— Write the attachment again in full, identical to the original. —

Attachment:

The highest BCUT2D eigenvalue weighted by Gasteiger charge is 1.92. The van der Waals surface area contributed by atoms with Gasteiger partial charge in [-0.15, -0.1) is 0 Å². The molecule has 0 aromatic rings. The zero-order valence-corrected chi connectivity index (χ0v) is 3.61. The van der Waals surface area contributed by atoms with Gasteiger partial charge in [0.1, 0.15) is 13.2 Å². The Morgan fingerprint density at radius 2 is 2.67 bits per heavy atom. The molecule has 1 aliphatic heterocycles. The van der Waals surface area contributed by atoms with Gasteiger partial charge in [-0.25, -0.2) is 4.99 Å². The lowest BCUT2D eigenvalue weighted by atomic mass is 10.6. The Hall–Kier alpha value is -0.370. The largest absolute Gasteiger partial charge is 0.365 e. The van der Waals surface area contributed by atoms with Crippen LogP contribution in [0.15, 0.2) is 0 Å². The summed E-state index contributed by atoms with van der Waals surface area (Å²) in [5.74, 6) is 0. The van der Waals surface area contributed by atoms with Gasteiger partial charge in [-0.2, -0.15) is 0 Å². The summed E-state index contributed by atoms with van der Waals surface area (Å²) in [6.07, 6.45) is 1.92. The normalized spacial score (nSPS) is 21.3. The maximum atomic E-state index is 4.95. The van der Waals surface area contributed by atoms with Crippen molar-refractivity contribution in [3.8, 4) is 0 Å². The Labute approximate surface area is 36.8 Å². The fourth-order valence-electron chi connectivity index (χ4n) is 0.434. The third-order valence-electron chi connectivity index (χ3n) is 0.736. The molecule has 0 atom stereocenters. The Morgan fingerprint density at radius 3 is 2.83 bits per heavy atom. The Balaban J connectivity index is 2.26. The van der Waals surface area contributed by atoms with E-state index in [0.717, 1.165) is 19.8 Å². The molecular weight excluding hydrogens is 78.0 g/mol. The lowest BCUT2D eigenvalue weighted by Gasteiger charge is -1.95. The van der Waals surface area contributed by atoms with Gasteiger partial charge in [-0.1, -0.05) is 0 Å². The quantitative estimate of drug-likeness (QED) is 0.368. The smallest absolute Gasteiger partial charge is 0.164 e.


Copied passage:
The highest BCUT2D eigenvalue weighted by Gasteiger charge is 1.92. The van der Waals surface area contributed by atoms with Gasteiger partial charge in [-0.15, -0.1) is 0 Å². The molecule has 0 aromatic rings. The zero-order valence-corrected chi connectivity index (χ0v) is 3.61. The van der Waals surface area contributed by atoms with Gasteiger partial charge in [0.1, 0.15) is 13.2 Å². The Morgan fingerprint density at radius 2 is 2.67 bits per heavy atom. The molecule has 1 aliphatic heterocycles. The van der Waals surface area contributed by atoms with Gasteiger partial charge in [-0.25, -0.2) is 4.99 Å². The lowest BCUT2D eigenvalue weighted by atomic mass is 10.6. The Hall–Kier alpha value is -0.370. The largest absolute Gasteiger partial charge is 0.365 e. The van der Waals surface area contributed by atoms with Crippen LogP contribution in [0.15, 0.2) is 0 Å². The summed E-state index contributed by atoms with van der Waals surface area (Å²) in [5.74, 6) is 0. The van der Waals surface area contributed by atoms with Gasteiger partial charge in [-0.2, -0.15) is 0 Å². The summed E-state index contributed by atoms with van der Waals surface area (Å²) in [6.07, 6.45) is 1.92. The normalized spacial score (nSPS) is 21.3. The maximum atomic E-state index is 4.95. The van der Waals surface area contributed by atoms with Crippen molar-refractivity contribution in [3.8, 4) is 0 Å². The Labute approximate surface area is 36.8 Å². The fourth-order valence-electron chi connectivity index (χ4n) is 0.434. The third-order valence-electron chi connectivity index (χ3n) is 0.736. The molecule has 0 atom stereocenters. The Morgan fingerprint density at radius 3 is 2.83 bits per heavy atom. The Balaban J connectivity index is 2.26. The van der Waals surface area contributed by atoms with E-state index in [0.717, 1.165) is 19.8 Å². The molecular weight excluding hydrogens is 78.0 g/mol. The lowest BCUT2D eigenvalue weighted by Gasteiger charge is -1.95. The van der Waals surface area contributed by atoms with Gasteiger partial charge in [-0.1, -0.05) is 0 Å². The quantitative estimate of drug-likeness (QED) is 0.368. The smallest absolute Gasteiger partial charge is 0.164 e.